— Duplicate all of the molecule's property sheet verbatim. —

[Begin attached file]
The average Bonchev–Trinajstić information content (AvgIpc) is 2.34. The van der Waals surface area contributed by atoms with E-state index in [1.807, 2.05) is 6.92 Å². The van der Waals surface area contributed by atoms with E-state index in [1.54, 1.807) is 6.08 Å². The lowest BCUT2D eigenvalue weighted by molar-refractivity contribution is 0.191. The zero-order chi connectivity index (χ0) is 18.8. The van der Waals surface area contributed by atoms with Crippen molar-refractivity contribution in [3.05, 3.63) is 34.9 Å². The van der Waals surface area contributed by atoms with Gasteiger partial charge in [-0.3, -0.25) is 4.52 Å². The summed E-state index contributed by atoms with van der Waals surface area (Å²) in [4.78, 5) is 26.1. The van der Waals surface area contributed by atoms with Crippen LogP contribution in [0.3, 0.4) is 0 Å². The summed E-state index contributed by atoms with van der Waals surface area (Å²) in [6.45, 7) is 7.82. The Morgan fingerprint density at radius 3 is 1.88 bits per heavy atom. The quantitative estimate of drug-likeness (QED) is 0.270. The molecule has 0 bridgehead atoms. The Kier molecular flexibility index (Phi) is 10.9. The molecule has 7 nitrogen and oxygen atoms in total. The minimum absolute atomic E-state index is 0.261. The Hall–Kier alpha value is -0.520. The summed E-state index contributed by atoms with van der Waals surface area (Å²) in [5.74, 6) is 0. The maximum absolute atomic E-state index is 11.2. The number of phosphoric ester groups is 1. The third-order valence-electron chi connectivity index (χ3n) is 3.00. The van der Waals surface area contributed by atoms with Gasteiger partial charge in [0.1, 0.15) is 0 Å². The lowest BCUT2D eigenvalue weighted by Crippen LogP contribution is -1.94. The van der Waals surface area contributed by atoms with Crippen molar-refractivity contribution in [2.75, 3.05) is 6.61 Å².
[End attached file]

The average Bonchev–Trinajstić information content (AvgIpc) is 2.34. The van der Waals surface area contributed by atoms with E-state index in [1.807, 2.05) is 6.92 Å². The van der Waals surface area contributed by atoms with E-state index in [1.54, 1.807) is 6.08 Å². The lowest BCUT2D eigenvalue weighted by molar-refractivity contribution is 0.191. The zero-order chi connectivity index (χ0) is 18.8. The van der Waals surface area contributed by atoms with Crippen molar-refractivity contribution in [3.05, 3.63) is 34.9 Å². The van der Waals surface area contributed by atoms with Gasteiger partial charge in [-0.3, -0.25) is 4.52 Å². The summed E-state index contributed by atoms with van der Waals surface area (Å²) in [4.78, 5) is 26.1. The van der Waals surface area contributed by atoms with Crippen LogP contribution in [0.3, 0.4) is 0 Å². The summed E-state index contributed by atoms with van der Waals surface area (Å²) in [6.45, 7) is 7.82. The Morgan fingerprint density at radius 3 is 1.88 bits per heavy atom. The quantitative estimate of drug-likeness (QED) is 0.270. The molecule has 0 bridgehead atoms. The Kier molecular flexibility index (Phi) is 10.9. The molecule has 7 nitrogen and oxygen atoms in total. The minimum absolute atomic E-state index is 0.261. The Hall–Kier alpha value is -0.520. The summed E-state index contributed by atoms with van der Waals surface area (Å²) in [5.74, 6) is 0. The maximum absolute atomic E-state index is 11.2. The number of phosphoric ester groups is 1. The third-order valence-electron chi connectivity index (χ3n) is 3.00. The van der Waals surface area contributed by atoms with Gasteiger partial charge in [0.1, 0.15) is 0 Å². The lowest BCUT2D eigenvalue weighted by Crippen LogP contribution is -1.94. The van der Waals surface area contributed by atoms with Crippen molar-refractivity contribution in [2.75, 3.05) is 6.61 Å².